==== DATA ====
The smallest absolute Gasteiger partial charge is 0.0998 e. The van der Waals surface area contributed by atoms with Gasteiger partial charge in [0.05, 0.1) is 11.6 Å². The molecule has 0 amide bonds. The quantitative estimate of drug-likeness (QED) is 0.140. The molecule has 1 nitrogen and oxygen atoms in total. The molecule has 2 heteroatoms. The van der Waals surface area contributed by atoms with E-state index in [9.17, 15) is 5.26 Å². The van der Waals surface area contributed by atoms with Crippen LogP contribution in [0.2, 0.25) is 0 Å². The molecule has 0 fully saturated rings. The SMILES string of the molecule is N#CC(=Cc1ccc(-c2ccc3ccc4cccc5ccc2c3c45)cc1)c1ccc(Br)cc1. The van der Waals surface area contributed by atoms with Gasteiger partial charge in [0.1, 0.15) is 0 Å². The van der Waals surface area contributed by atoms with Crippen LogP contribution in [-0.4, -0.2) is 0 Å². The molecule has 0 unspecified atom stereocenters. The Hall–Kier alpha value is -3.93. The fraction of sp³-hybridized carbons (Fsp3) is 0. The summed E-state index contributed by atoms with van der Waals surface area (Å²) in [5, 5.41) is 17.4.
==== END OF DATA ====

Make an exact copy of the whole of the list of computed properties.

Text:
The smallest absolute Gasteiger partial charge is 0.0998 e. The van der Waals surface area contributed by atoms with Gasteiger partial charge in [0.05, 0.1) is 11.6 Å². The molecule has 0 amide bonds. The quantitative estimate of drug-likeness (QED) is 0.140. The molecule has 1 nitrogen and oxygen atoms in total. The molecule has 2 heteroatoms. The van der Waals surface area contributed by atoms with E-state index in [9.17, 15) is 5.26 Å². The van der Waals surface area contributed by atoms with Crippen LogP contribution in [0.2, 0.25) is 0 Å². The molecule has 0 fully saturated rings. The SMILES string of the molecule is N#CC(=Cc1ccc(-c2ccc3ccc4cccc5ccc2c3c45)cc1)c1ccc(Br)cc1. The van der Waals surface area contributed by atoms with Gasteiger partial charge in [0.1, 0.15) is 0 Å². The van der Waals surface area contributed by atoms with Crippen LogP contribution in [-0.4, -0.2) is 0 Å². The molecule has 0 unspecified atom stereocenters. The Hall–Kier alpha value is -3.93. The fraction of sp³-hybridized carbons (Fsp3) is 0. The summed E-state index contributed by atoms with van der Waals surface area (Å²) in [5, 5.41) is 17.4.